Ruins are all that is left of what Rafik Hariri (1941-2005) accomplished during the "rebuilding and reconstruction" phase (1992-2004) that followed the devastation of the civil wars in Lebanon (1975-1990).
Today, on the 18th anniversary of the assassination of Rafik Hariri on 14 February 2005, we take a close look at his legacy. Hariri's impact, career, and many transformative moments should be viewed in the context of the present day rubble.
Lebanon is in the throes of financial, economic and social collapse, political bankruptcy, the destruction of state institutions and infrastructure, and the flight of young generations from the emptiness and darkness of Lebanese lands.
These developments beg many questions: What is point of politics and public service if it leads to assassination? Can we separate politics from killing, war, and death? Can political society function in the face of killing, assassination, and death threats?
What is the role of politics within societies accustomed to war and political assassination?
What lessons can be drawn from Hariri's life and political career, and what did the Lebanese do after his death? How is Hariri's legacy and life viewed in the aftermath of his assassination?
On the 18th anniversary of his assassination, and to answer these questions, we recall testimonies from people close to Hariri, following the failed Lebanese uprising known as the Cedar Revolution between 14 February and 14 March, 2005.
These testimonies shed light on the dire situation Lebanon is currently experiencing.
The following officials and analysts gave their testimony:
• Former MP and head of the Progressive Socialist Party and Druze leader Walid Jumblatt
• Simon Karam, former Lebanese ambassador to the United States of America
• Daoud Al-Sayegh, former advisor to Prime Minister Rafik Hariri
• Zuhair Hatab, Professor of Sociology at the Lebanese University
• Franck Mermier is an anthropologist and researcher of urban communities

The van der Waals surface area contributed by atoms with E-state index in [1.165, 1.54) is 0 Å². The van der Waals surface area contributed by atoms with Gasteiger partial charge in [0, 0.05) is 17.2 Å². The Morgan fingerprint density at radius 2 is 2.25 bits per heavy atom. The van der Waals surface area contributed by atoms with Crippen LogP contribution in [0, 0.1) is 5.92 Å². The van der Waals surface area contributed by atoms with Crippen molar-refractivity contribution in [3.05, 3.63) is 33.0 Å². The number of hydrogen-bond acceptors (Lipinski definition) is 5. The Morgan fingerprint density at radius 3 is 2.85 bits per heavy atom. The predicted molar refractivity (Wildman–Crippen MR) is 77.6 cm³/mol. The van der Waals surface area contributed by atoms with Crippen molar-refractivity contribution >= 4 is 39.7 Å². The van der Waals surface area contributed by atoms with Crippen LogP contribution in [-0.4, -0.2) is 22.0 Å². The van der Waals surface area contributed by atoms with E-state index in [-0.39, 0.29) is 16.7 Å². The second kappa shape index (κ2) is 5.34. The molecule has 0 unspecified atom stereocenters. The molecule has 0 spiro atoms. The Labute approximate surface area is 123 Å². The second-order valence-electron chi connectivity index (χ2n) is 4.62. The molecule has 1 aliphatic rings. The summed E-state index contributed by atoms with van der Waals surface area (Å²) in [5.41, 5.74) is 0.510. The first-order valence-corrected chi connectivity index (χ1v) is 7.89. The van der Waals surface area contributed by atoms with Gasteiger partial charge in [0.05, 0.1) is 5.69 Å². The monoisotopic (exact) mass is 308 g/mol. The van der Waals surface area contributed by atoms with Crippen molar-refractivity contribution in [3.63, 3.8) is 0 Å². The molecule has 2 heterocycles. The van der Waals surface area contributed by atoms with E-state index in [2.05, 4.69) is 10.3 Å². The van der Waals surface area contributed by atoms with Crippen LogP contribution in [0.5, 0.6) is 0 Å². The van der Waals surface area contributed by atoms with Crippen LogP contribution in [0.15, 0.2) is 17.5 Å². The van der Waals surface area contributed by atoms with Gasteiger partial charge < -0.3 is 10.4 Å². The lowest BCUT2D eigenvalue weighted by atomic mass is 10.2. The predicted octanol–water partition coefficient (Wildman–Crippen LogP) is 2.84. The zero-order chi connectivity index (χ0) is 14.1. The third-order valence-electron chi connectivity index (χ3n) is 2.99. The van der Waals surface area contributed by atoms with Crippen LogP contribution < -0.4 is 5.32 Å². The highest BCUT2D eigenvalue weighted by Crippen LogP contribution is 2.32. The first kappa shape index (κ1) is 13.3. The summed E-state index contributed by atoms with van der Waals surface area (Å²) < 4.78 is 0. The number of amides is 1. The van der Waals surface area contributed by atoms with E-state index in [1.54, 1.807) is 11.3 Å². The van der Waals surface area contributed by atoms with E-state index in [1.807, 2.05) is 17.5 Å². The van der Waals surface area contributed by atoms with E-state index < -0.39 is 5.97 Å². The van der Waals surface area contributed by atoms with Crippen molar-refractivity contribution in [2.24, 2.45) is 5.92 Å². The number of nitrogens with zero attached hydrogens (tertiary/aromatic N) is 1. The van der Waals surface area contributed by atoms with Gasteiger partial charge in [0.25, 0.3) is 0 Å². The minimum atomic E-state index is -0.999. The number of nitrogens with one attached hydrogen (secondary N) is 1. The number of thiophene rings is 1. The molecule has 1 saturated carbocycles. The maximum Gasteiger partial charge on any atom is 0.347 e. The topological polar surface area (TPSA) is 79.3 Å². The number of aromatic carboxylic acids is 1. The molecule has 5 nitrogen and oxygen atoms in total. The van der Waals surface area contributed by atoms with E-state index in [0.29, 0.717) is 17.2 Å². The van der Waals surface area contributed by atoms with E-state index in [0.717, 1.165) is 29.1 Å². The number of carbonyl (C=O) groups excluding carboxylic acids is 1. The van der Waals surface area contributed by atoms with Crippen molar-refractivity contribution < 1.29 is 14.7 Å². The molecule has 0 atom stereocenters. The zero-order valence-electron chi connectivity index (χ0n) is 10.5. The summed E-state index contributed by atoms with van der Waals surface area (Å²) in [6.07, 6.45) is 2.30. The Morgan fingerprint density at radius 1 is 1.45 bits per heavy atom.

Between 14 February and 14 March 2005, the Lebanese created a new vision for themselves and their country, just as they realised the important legacy of the fallen former prime minister.
The reason was that the assassination and the four years that followed shed new light on and appreciation for Hariri, especially after we both won parliamentary elections in 2000.
This victory was challenged by a Syrian-Lebanese decision during the era of President Emile Lahoud, who, since 1988, wanted to humiliate Hariri and obstruct his achievements as head of government.
The decision to kill Hariri’s political career may have begun to loom after his electoral victory in 2000 before deciding to actually assassinate him on 14 February 2005.
Although he was forced out of office at the beginning of Emile Lahoud’s presidential term, he was relieved to leave and devote himself to preparing for the elections of 2000.
That was also the case in 2004 when he left power to prepare for the elections of 2005.
Hariri may have miscalculated things when he was reassured about his safety, especially after the American-French warning to the Syrian regime following the assassination attempt on MP Marwan Hamadeh.
I disapproved of his willingness to trust the Syrian government. It is more likely that the decision to execute him was made before the then-Syrian Foreign Minister Walid al-Moallem visited Beirut two weeks before the assassination. Al-Moallem wanted to reassure Hariri, but Hariri was not reassured.
I remember his famous words back then, "They will either kill you or kill me."
He probably said that because he had a sudden, instantaneous intuition amid his overwhelming work in preparing for the parliamentary elections that did not happen until after his assassination.
I still think about what prompted him to say that phrase, which most likely came from an inner feeling that was difficult to explain or understand in a man like him, known for his patience, finesse, and dislike for political bickering.